Take the pain out of late payments

04 / 10 / 2022

Subscription billing or recurring payment options are fast becoming the preferred choice in many industries to tackle late payments.

4 min.

Australians pay invoices 26.4 days past due on average

Australia is famous for many things; Bondi Beach, Vegemite, Kangaroos and Koalas. But in the business world, Australia has the dubious distinction of being known to be one of the slowest to pay outstanding invoices.

According to 2016 research MarketInvoice (now MarketFinance), a UK based company that lends to businesses based on the value of its outstanding invoices, Australian invoices were paid on average 26.4 days past the due date. That’s just not cricket.

And while we’re sure in years that have passed, Australia has upped its invoice payment game, the repercussions of late payments to businesses cannot be underestimated.

Late payments have a butterfly effect for small businesses. When a customer pays late, this impacts a business’s ability to pay wages, stock purchases and pay business related costs. Furthermore, the time and resources chasing late payments can put significant stress on already stretched finances. 

5 effects late payments have on businesses:

1. Adds financial and administrative costs in chasing payments

2. Impacts employee confidence when wages are not paid ontime

3. Affects supplier relations

4. Limits ability to be competitive in the market, as costs need to be absorbed by the business or passed to consumers via price increases

5. Fuels business uncertainty – leading to potential difficulties securing services with favourable rates

6. Causes undue stress and sleepless nights for business owners

In fact, a paper from Dun & Bradstreet estimates poor cashflow accounts for 90% of small businesses failing. Part of the reason for this is that small businesses are sometimes unable to chase payments effectively as they fear jeopardising relationships with key suppliers. Businesses may then choose to change their operations to account for late payments, which is not a sustainable practice.

What can businesses do to improve cashflow?

1. Where possible, negotiate better payment terms with suppliers. While 30-days may be the standard, it doesn’t have to be. Through shorter payment terms, businesses can plan their cashflow better and even allow for the odd late payment here or there.

2. Invoice at project milestones. By doing this, businesses can get up to 75% of their invoices in advance with the balance paid upon receipt of the final product or service. This will allow businesses to keep cash flowing internally and float less debt to pay staff wages, bills etc.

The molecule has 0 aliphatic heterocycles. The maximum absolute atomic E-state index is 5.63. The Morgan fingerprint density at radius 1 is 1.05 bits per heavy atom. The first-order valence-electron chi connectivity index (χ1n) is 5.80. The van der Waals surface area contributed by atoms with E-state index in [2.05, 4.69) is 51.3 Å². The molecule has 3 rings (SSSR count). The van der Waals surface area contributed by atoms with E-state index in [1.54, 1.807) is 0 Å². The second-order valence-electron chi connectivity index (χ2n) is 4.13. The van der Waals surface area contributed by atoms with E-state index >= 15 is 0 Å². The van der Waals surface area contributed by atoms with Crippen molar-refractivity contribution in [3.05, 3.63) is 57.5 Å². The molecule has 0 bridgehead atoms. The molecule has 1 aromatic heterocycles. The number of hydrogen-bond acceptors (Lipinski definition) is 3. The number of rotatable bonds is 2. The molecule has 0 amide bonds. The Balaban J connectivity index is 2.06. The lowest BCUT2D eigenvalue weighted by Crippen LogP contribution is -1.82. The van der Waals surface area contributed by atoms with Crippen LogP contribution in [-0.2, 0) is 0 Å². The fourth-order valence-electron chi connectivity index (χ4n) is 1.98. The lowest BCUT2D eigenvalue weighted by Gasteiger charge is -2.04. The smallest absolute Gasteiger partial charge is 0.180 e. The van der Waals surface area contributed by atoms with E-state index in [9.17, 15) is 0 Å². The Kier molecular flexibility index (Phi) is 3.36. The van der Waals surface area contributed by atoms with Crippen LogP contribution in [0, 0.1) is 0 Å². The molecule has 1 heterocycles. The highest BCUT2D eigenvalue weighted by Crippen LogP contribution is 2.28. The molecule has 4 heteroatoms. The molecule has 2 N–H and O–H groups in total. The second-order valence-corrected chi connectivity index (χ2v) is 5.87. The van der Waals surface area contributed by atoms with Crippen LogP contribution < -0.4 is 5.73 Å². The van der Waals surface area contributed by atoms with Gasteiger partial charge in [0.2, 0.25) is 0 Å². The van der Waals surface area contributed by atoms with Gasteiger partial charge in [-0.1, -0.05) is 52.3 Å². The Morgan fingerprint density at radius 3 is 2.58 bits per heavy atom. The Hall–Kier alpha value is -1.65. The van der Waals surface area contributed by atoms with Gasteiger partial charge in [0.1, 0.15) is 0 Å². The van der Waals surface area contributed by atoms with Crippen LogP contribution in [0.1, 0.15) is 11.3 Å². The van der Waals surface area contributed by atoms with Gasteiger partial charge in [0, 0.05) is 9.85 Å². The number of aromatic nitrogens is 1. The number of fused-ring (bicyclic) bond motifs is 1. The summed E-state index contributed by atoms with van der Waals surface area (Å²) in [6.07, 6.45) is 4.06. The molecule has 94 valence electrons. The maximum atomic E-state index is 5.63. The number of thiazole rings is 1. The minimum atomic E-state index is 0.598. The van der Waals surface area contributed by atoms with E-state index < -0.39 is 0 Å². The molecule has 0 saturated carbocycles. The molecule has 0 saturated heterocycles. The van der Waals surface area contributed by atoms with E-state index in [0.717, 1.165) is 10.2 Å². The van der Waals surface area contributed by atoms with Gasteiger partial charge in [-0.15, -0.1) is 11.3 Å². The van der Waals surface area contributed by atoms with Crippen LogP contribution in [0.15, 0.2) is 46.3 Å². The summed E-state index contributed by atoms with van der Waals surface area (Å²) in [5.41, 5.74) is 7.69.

3. Give your customers more ways to pay. If your business had a payment gateway and virtual terminal set up, you could provide your customers a unique URL on your invoice where they can click on the link and enter in their business credit card details to pay your invoice.  This can be much less effort for your customer compared to bank transfers or other forms of payment.

4. Listen to your customers. If they prefer to pay in different ways (such as credit cards, direct transfer, installment plans, subscriptions, or digital wallets), facilitating these methods with the right payment solutions, will reduce the barrier to them making timely payments to your business. With many businesses having credit cards that accrue points, this can be a great reason to provide services allowing them to benefit from timely payments.

5. Introduce different pricing strategies. Subscriptions are very popular for consumers to pay for services, especially repeated services. So, if you traditionally invoice after services rendered, perhaps you can re-think how you charge for your services and get people to commit to a monthly subscription? This may allow your business to generate stable and predictable income.

6. Paying over time. Installment plans are a great way for businesses and consumers alike to spread costs across multiple payments, so they can manage their cashflow effectively. 35% of shoppers said they are more likely to make a purchase if a business offers monthly installment payments[1]. Setting up your payment gateway to support installment plans, is a great way to offer another alternative to your customers.

7. Invoice asap. It seems obvious, but sometimes businesses are too busy being busy, to invoice customers. By having processes in place that ensure invoices are issued at the earliest point, it limits some of the potential for payment delays.

ANZ eGate is a versatile payment gateway that unlocks new methods for your business to take payments from customers, by setting up recurring payment schedules or subscription pricing options or accepting credit card payments for invoicing processes. ANZ eGate could be the perfect payment solution to help your business rethink how you take payments from customers and keep your cash flowing.

For more information on ANZ eGate and how we can help your business navigate payment pain points, click here.

ANZ Worldline Payment Solutions means Worldline Australia Pty Ltd ACN 645 073 034 (“Worldline”), a provider of merchant solutions. Worldline is not an authorised deposit taking institution (ADI) and entry into any agreement with Worldline is neither a deposit nor liability of Australia and New Zealand Banking Group Limited ACN 005 357 522 (“ANZ”) or any of its related bodies corporate (together “ANZ Group”). Neither ANZ nor any other member of the ANZ Group stands behind or guarantees Worldline.